(radon.com), which offers a variety of test kits and has a wealth of
information on radon in California and throughout the country.
The map shown to the left is the EPA's predicted average
indoor screening by county and zone. On the right is the Lawrence
Livermore map of predicted MEDIAN annual average living area
concentration of radon.
WHAT ARE THE MAPS TELLING US?
the maps showing that California’s radon problem is limited to just a
few counties? I don't think so! California’s radon problem is
widespread and serious.
The Berkley map contains the following
disclaimer: "Colors may be hard to distinguish, particularly among the
greens.” But this map, isn't intended to give really detailed
predictions anyway. Remember, these are predictions. There is some
uncertainty in each county's actual median! Note; only three counties
are green (2 or 2.5 pCI/L or above). Having taught statistics I know it
can be confusing for the unfamiliar, if not misleading, so I am going
to use simple odds. - see below.
The EPA Map (left) has a
different disclaimer: "The purpose of this map is to assist national,
state, and local organizations to target their resources and to
implement radon-resistant building codes. This map is not intended to
be used to determine if a home in a given zone should be tested for
radon. Homes with elevated levels of radon have been found in all three
zones. In my opinion, all homes should be tested regardless of
Map by Zip Code and County: These maps will
give a different perspective. Based on actual tests, the colors change
and the odds are clearer. However, these maps are still not complete,
and there is still not enough hard and specific data at the address
maps show that California has a widespread and serious radon problem.
With the data gathered, we have narrowed the location to where the odds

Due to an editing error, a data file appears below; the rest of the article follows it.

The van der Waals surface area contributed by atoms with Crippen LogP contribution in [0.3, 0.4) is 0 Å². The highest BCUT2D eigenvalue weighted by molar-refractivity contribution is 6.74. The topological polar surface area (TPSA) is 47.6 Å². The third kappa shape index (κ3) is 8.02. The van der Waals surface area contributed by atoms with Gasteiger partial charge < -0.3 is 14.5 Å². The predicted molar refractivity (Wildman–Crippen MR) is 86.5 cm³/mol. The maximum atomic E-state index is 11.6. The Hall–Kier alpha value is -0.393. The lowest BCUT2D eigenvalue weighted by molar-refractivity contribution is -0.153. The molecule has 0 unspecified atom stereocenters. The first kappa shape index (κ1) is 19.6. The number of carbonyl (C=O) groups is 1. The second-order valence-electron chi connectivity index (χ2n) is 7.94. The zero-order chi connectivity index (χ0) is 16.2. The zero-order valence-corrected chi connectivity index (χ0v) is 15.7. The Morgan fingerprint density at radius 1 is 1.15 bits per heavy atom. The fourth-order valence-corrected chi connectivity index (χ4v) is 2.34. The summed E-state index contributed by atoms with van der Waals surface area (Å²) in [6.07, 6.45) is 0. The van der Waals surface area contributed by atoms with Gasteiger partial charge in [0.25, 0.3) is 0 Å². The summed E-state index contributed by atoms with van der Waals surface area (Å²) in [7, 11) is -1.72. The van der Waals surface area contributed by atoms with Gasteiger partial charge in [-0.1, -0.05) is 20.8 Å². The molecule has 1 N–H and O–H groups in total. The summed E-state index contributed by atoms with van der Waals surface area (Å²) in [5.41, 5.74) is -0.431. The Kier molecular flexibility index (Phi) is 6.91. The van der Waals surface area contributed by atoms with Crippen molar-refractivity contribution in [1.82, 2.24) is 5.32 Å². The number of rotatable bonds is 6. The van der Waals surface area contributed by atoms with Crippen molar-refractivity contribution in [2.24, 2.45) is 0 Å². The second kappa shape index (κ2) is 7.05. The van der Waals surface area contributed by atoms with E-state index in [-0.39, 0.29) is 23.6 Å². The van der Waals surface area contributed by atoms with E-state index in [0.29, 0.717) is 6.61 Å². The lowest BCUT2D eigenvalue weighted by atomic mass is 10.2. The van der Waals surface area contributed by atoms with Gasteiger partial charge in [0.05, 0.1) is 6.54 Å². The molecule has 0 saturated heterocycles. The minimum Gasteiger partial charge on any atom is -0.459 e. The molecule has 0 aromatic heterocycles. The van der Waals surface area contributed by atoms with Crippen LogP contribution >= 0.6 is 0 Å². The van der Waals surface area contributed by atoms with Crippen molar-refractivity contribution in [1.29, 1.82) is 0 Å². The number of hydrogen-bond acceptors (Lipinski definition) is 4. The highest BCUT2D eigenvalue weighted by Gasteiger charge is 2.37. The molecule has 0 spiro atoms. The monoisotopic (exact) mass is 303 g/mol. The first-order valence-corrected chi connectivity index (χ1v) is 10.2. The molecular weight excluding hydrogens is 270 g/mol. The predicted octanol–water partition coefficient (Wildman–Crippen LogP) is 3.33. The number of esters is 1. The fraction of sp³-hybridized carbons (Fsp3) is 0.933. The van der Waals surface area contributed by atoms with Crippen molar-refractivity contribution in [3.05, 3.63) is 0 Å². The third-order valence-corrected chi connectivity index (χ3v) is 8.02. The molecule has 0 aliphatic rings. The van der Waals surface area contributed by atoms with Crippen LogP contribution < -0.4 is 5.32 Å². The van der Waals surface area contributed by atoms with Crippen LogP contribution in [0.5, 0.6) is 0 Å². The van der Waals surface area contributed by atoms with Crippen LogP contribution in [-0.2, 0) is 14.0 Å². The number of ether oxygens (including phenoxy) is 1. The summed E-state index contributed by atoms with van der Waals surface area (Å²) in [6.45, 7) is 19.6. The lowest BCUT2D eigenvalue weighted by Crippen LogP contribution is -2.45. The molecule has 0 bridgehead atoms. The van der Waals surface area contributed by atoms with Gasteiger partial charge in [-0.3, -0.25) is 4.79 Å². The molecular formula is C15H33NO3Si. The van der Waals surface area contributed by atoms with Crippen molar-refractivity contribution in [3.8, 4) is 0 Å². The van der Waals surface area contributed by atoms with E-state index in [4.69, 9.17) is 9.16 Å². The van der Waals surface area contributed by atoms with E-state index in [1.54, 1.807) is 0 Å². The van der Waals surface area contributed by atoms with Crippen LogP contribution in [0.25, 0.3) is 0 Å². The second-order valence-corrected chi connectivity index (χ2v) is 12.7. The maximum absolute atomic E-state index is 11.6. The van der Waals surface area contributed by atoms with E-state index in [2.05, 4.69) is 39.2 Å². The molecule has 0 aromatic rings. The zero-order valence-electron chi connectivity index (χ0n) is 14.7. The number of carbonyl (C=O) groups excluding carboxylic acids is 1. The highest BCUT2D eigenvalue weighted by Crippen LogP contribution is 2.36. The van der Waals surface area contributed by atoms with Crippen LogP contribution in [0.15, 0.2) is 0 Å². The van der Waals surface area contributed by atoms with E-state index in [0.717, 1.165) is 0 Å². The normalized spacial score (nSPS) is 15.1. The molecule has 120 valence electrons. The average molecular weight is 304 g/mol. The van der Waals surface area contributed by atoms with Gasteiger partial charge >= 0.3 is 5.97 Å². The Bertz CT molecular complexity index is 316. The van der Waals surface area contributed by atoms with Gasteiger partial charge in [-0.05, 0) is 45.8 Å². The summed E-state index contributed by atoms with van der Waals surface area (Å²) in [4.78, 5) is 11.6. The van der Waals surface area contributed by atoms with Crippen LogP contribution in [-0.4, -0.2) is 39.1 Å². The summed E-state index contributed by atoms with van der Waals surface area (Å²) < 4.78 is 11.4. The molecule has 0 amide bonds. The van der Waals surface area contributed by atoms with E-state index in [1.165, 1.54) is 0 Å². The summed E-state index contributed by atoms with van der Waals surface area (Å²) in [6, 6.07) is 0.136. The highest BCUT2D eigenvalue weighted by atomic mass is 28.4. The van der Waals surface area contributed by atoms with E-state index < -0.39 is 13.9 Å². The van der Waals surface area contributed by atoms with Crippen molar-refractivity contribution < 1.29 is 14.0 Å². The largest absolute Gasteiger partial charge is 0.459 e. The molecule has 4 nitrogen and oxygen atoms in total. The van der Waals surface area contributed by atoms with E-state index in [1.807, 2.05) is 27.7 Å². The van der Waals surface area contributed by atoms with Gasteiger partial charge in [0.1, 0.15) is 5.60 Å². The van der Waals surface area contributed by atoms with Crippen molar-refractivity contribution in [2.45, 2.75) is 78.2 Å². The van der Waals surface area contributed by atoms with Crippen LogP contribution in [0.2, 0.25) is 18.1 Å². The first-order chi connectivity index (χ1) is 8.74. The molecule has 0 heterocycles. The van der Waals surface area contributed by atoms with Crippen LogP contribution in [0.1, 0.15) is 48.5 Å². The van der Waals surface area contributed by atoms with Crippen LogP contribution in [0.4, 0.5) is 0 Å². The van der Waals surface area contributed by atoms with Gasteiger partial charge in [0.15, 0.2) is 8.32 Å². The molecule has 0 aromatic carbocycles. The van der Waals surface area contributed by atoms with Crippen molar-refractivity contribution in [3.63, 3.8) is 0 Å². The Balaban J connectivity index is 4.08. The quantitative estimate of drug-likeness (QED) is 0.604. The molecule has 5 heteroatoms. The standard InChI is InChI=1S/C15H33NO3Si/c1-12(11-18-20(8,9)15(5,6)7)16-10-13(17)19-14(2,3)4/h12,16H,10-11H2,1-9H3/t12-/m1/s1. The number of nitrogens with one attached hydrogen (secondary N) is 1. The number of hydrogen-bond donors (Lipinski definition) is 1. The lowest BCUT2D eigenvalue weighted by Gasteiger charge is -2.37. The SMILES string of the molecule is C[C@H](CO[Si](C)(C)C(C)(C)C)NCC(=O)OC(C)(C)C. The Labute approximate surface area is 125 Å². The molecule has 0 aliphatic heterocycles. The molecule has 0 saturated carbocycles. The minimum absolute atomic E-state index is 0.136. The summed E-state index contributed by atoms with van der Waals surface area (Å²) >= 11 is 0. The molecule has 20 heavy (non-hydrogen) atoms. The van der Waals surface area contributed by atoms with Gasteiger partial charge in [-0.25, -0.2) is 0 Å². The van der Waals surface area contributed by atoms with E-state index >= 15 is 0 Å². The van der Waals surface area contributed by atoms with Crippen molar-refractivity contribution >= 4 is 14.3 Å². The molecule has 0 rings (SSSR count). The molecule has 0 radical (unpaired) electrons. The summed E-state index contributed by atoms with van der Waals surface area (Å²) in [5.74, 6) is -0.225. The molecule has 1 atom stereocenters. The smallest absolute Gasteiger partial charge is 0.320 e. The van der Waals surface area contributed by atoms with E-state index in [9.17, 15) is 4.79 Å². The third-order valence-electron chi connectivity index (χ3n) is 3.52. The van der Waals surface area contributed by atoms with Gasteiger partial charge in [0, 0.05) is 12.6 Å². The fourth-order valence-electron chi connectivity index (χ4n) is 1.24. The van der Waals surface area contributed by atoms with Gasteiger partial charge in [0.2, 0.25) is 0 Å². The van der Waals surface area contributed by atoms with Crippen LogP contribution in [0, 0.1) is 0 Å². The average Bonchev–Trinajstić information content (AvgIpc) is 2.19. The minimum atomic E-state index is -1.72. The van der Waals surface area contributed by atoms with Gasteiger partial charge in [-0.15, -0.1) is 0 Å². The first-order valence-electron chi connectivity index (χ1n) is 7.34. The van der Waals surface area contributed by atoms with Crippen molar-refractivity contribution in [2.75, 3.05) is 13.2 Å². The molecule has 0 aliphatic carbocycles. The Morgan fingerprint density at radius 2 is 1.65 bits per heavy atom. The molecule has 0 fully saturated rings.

are highest. Still, with insufficient data in most areas of the state,
my response will continue to be, “Let’s test and find out!”
you can’t see it, smell it, or taste it, radon is a serious health risk
to Californians. As the second leading cause of lung cancer in the
United States, radon is not something to be taken lightly. Fortunately,
testing for and eliminating radon is simple, easy, and relatively
inexpensive. Of all the natural hazards affecting California homes,
radon is the easiest and cheapest to eliminate. With the dangers great,
and elimination easy, there are simply no excuses for allowing the
dangers of radon in any home.
GeoAssurance now provides the advisory below in our Natural Hazard disclosure
reports. Pipe Line Safety Utility officials, responding to a clamor for more
information after the San Bruno gas pipeline disaster that killed 5 people, have
released their 2009 internal list of the 100 most risky pipe segments, in an
effort to rebuild public trust about the safety of its natural gas system. Maps
are available on line from PG&E which show top Planning Segments at:
In addition, National Pipeline Mapping System from the U.S. Department of
Transportation is available to the public. The on-line Viewer allows the general
public to see maps of transmission pipelines, LNG plants, and breakout tanks in
one selected county. Some segments on the list are as short as two feet, while
others are more than a mile. Users are permitted to print maps of the data, but
the data is not downloadable.